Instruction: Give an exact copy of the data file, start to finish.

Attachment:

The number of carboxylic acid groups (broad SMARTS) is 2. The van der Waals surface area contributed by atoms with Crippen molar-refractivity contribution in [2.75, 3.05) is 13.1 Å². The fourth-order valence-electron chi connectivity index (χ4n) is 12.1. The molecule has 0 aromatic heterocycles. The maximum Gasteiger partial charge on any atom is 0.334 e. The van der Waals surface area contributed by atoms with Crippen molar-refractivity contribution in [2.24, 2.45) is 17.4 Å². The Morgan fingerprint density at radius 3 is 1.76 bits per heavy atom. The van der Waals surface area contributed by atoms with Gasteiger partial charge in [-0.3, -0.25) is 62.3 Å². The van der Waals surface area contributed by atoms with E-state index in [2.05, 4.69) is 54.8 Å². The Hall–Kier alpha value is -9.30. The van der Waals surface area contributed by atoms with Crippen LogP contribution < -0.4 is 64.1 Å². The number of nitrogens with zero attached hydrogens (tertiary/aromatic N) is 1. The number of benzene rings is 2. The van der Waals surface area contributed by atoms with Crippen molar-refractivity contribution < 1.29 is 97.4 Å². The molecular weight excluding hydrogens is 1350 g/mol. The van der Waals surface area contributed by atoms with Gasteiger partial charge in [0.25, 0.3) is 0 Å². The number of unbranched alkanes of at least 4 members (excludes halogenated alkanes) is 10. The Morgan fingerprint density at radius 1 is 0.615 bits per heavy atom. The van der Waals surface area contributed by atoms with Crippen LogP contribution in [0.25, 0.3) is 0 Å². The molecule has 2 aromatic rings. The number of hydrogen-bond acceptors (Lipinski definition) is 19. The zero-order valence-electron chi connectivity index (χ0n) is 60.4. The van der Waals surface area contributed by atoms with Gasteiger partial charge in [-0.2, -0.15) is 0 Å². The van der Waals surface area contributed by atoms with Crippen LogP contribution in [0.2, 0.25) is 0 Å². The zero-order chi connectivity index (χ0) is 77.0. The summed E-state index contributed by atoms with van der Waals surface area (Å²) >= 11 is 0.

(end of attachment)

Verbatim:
The number of carboxylic acid groups (broad SMARTS) is 2. The van der Waals surface area contributed by atoms with Crippen molar-refractivity contribution in [2.75, 3.05) is 13.1 Å². The fourth-order valence-electron chi connectivity index (χ4n) is 12.1. The molecule has 0 aromatic heterocycles. The maximum Gasteiger partial charge on any atom is 0.334 e. The van der Waals surface area contributed by atoms with Crippen molar-refractivity contribution in [2.24, 2.45) is 17.4 Å². The Morgan fingerprint density at radius 3 is 1.76 bits per heavy atom. The van der Waals surface area contributed by atoms with Gasteiger partial charge in [-0.3, -0.25) is 62.3 Å². The van der Waals surface area contributed by atoms with E-state index in [2.05, 4.69) is 54.8 Å². The Hall–Kier alpha value is -9.30. The van der Waals surface area contributed by atoms with Crippen LogP contribution < -0.4 is 64.1 Å². The number of nitrogens with zero attached hydrogens (tertiary/aromatic N) is 1. The number of benzene rings is 2. The van der Waals surface area contributed by atoms with Crippen molar-refractivity contribution < 1.29 is 97.4 Å². The molecular weight excluding hydrogens is 1350 g/mol. The van der Waals surface area contributed by atoms with Gasteiger partial charge in [0.25, 0.3) is 0 Å². The number of unbranched alkanes of at least 4 members (excludes halogenated alkanes) is 10. The Morgan fingerprint density at radius 1 is 0.615 bits per heavy atom. The van der Waals surface area contributed by atoms with Crippen LogP contribution in [0.25, 0.3) is 0 Å². The molecule has 2 aromatic rings. The number of hydrogen-bond acceptors (Lipinski definition) is 19. The zero-order valence-electron chi connectivity index (χ0n) is 60.4. The van der Waals surface area contributed by atoms with Gasteiger partial charge in [-0.2, -0.15) is 0 Å². The van der Waals surface area contributed by atoms with Crippen LogP contribution in [0.2, 0.25) is 0 Å². The zero-order chi connectivity index (χ0) is 77.0. The summed E-state index contributed by atoms with van der Waals surface area (Å²) >= 11 is 0.